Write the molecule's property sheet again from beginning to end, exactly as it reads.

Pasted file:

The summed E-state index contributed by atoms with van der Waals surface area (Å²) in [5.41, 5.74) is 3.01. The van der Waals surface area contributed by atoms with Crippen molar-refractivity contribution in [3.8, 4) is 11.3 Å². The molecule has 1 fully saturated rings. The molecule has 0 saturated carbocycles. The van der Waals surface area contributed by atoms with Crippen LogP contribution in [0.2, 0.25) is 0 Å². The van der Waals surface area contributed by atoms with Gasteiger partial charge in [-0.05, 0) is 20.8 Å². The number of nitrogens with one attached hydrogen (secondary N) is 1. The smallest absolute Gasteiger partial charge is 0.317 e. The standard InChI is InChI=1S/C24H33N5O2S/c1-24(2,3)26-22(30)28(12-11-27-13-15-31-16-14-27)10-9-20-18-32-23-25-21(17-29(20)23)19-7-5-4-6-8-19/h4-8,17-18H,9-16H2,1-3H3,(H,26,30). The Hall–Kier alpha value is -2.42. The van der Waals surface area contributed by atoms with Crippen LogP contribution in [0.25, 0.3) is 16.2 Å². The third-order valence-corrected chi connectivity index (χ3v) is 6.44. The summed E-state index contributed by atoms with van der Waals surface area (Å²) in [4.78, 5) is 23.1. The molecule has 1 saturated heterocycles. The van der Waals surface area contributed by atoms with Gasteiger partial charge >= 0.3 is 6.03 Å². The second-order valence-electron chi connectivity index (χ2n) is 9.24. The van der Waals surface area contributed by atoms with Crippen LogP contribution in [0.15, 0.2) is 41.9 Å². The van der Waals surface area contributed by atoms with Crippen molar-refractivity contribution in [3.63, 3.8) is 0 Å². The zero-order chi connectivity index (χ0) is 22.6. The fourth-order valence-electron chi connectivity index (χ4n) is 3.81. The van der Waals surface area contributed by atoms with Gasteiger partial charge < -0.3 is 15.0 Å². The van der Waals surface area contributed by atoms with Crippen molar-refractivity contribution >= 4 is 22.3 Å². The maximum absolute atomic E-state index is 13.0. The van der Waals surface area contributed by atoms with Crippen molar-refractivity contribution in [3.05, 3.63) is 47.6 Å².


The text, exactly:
The summed E-state index contributed by atoms with van der Waals surface area (Å²) in [5.41, 5.74) is 3.01. The van der Waals surface area contributed by atoms with Crippen molar-refractivity contribution in [3.8, 4) is 11.3 Å². The molecule has 1 fully saturated rings. The molecule has 0 saturated carbocycles. The van der Waals surface area contributed by atoms with Crippen LogP contribution in [0.2, 0.25) is 0 Å². The van der Waals surface area contributed by atoms with Gasteiger partial charge in [-0.05, 0) is 20.8 Å². The number of nitrogens with one attached hydrogen (secondary N) is 1. The smallest absolute Gasteiger partial charge is 0.317 e. The standard InChI is InChI=1S/C24H33N5O2S/c1-24(2,3)26-22(30)28(12-11-27-13-15-31-16-14-27)10-9-20-18-32-23-25-21(17-29(20)23)19-7-5-4-6-8-19/h4-8,17-18H,9-16H2,1-3H3,(H,26,30). The Hall–Kier alpha value is -2.42. The van der Waals surface area contributed by atoms with Crippen LogP contribution in [0.25, 0.3) is 16.2 Å². The third-order valence-corrected chi connectivity index (χ3v) is 6.44. The summed E-state index contributed by atoms with van der Waals surface area (Å²) in [4.78, 5) is 23.1. The molecule has 1 saturated heterocycles. The van der Waals surface area contributed by atoms with Gasteiger partial charge >= 0.3 is 6.03 Å². The second-order valence-electron chi connectivity index (χ2n) is 9.24. The van der Waals surface area contributed by atoms with Crippen LogP contribution in [0.15, 0.2) is 41.9 Å². The van der Waals surface area contributed by atoms with Crippen molar-refractivity contribution in [3.63, 3.8) is 0 Å². The zero-order chi connectivity index (χ0) is 22.6. The fourth-order valence-electron chi connectivity index (χ4n) is 3.81. The van der Waals surface area contributed by atoms with Gasteiger partial charge < -0.3 is 15.0 Å². The van der Waals surface area contributed by atoms with Crippen molar-refractivity contribution >= 4 is 22.3 Å². The maximum absolute atomic E-state index is 13.0. The van der Waals surface area contributed by atoms with Crippen molar-refractivity contribution in [3.05, 3.63) is 47.6 Å².